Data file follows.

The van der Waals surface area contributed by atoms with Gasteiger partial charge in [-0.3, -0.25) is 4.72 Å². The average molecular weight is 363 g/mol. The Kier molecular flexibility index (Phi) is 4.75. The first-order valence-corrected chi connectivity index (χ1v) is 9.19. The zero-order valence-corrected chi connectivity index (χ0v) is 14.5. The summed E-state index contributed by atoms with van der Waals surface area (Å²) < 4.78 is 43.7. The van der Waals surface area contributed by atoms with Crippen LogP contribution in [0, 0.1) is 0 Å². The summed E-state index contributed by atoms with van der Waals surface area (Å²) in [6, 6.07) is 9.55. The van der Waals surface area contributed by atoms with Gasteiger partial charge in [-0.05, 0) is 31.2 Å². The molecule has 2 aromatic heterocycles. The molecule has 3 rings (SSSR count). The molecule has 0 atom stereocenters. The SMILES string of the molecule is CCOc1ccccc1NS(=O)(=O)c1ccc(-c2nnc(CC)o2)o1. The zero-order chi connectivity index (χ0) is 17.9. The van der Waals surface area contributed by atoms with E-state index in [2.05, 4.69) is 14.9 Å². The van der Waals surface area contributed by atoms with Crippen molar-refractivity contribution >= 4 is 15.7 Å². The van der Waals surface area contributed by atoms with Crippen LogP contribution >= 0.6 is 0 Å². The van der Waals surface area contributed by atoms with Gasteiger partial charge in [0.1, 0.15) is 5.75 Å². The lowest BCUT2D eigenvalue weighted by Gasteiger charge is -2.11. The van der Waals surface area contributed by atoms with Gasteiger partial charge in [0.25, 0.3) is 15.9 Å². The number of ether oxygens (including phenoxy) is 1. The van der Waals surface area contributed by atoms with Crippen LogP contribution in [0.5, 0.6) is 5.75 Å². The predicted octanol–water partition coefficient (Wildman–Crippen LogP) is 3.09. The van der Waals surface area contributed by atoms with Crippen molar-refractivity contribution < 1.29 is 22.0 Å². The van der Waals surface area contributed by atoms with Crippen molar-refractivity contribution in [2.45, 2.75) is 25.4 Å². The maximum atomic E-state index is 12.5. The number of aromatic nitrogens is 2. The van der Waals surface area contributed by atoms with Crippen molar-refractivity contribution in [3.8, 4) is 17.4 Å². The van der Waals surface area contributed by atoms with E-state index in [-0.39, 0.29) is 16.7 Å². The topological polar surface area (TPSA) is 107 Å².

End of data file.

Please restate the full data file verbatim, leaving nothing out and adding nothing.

The van der Waals surface area contributed by atoms with Gasteiger partial charge in [-0.3, -0.25) is 4.72 Å². The average molecular weight is 363 g/mol. The Kier molecular flexibility index (Phi) is 4.75. The first-order valence-corrected chi connectivity index (χ1v) is 9.19. The zero-order valence-corrected chi connectivity index (χ0v) is 14.5. The summed E-state index contributed by atoms with van der Waals surface area (Å²) < 4.78 is 43.7. The van der Waals surface area contributed by atoms with Crippen LogP contribution in [0, 0.1) is 0 Å². The summed E-state index contributed by atoms with van der Waals surface area (Å²) in [6, 6.07) is 9.55. The van der Waals surface area contributed by atoms with Gasteiger partial charge in [-0.05, 0) is 31.2 Å². The molecule has 2 aromatic heterocycles. The molecule has 3 rings (SSSR count). The molecule has 0 atom stereocenters. The SMILES string of the molecule is CCOc1ccccc1NS(=O)(=O)c1ccc(-c2nnc(CC)o2)o1. The zero-order chi connectivity index (χ0) is 17.9. The van der Waals surface area contributed by atoms with E-state index in [2.05, 4.69) is 14.9 Å². The van der Waals surface area contributed by atoms with Crippen molar-refractivity contribution >= 4 is 15.7 Å². The van der Waals surface area contributed by atoms with Crippen LogP contribution >= 0.6 is 0 Å². The van der Waals surface area contributed by atoms with Gasteiger partial charge in [0.1, 0.15) is 5.75 Å². The lowest BCUT2D eigenvalue weighted by Gasteiger charge is -2.11. The van der Waals surface area contributed by atoms with Gasteiger partial charge in [0.25, 0.3) is 15.9 Å². The number of ether oxygens (including phenoxy) is 1. The van der Waals surface area contributed by atoms with Crippen LogP contribution in [0.5, 0.6) is 5.75 Å². The predicted octanol–water partition coefficient (Wildman–Crippen LogP) is 3.09. The van der Waals surface area contributed by atoms with Crippen molar-refractivity contribution < 1.29 is 22.0 Å². The van der Waals surface area contributed by atoms with Crippen molar-refractivity contribution in [2.45, 2.75) is 25.4 Å². The maximum atomic E-state index is 12.5. The number of aromatic nitrogens is 2. The van der Waals surface area contributed by atoms with Crippen molar-refractivity contribution in [3.8, 4) is 17.4 Å². The van der Waals surface area contributed by atoms with E-state index in [-0.39, 0.29) is 16.7 Å². The topological polar surface area (TPSA) is 107 Å².